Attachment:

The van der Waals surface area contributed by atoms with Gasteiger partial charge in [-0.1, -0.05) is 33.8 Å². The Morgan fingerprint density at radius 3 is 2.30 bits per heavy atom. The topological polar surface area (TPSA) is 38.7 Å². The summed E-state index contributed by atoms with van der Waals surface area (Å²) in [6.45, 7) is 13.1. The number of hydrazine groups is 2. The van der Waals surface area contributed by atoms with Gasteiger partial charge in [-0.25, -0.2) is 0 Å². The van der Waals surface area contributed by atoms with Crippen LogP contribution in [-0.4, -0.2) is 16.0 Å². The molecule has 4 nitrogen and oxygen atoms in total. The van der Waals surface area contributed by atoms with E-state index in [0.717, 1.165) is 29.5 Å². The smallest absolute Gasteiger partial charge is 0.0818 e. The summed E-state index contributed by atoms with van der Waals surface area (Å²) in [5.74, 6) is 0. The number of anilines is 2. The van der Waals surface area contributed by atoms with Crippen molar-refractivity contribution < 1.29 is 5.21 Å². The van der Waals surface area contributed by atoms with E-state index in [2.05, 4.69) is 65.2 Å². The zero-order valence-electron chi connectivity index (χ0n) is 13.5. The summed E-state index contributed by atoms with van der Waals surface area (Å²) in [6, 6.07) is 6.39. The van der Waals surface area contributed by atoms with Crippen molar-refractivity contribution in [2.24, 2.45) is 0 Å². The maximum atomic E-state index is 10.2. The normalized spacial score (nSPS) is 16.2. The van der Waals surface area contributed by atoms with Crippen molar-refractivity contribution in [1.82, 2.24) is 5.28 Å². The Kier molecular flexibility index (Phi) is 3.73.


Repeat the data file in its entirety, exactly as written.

The van der Waals surface area contributed by atoms with Gasteiger partial charge in [-0.1, -0.05) is 33.8 Å². The Morgan fingerprint density at radius 3 is 2.30 bits per heavy atom. The topological polar surface area (TPSA) is 38.7 Å². The summed E-state index contributed by atoms with van der Waals surface area (Å²) in [6.45, 7) is 13.1. The number of hydrazine groups is 2. The van der Waals surface area contributed by atoms with Gasteiger partial charge in [-0.25, -0.2) is 0 Å². The van der Waals surface area contributed by atoms with Crippen LogP contribution in [-0.4, -0.2) is 16.0 Å². The molecule has 4 nitrogen and oxygen atoms in total. The van der Waals surface area contributed by atoms with E-state index in [0.717, 1.165) is 29.5 Å². The smallest absolute Gasteiger partial charge is 0.0818 e. The summed E-state index contributed by atoms with van der Waals surface area (Å²) in [5.74, 6) is 0. The number of anilines is 2. The van der Waals surface area contributed by atoms with Crippen molar-refractivity contribution < 1.29 is 5.21 Å². The van der Waals surface area contributed by atoms with E-state index in [2.05, 4.69) is 65.2 Å². The zero-order valence-electron chi connectivity index (χ0n) is 13.5. The summed E-state index contributed by atoms with van der Waals surface area (Å²) in [6, 6.07) is 6.39. The van der Waals surface area contributed by atoms with Crippen molar-refractivity contribution in [2.24, 2.45) is 0 Å². The maximum atomic E-state index is 10.2. The normalized spacial score (nSPS) is 16.2. The van der Waals surface area contributed by atoms with Crippen molar-refractivity contribution in [1.82, 2.24) is 5.28 Å². The Kier molecular flexibility index (Phi) is 3.73.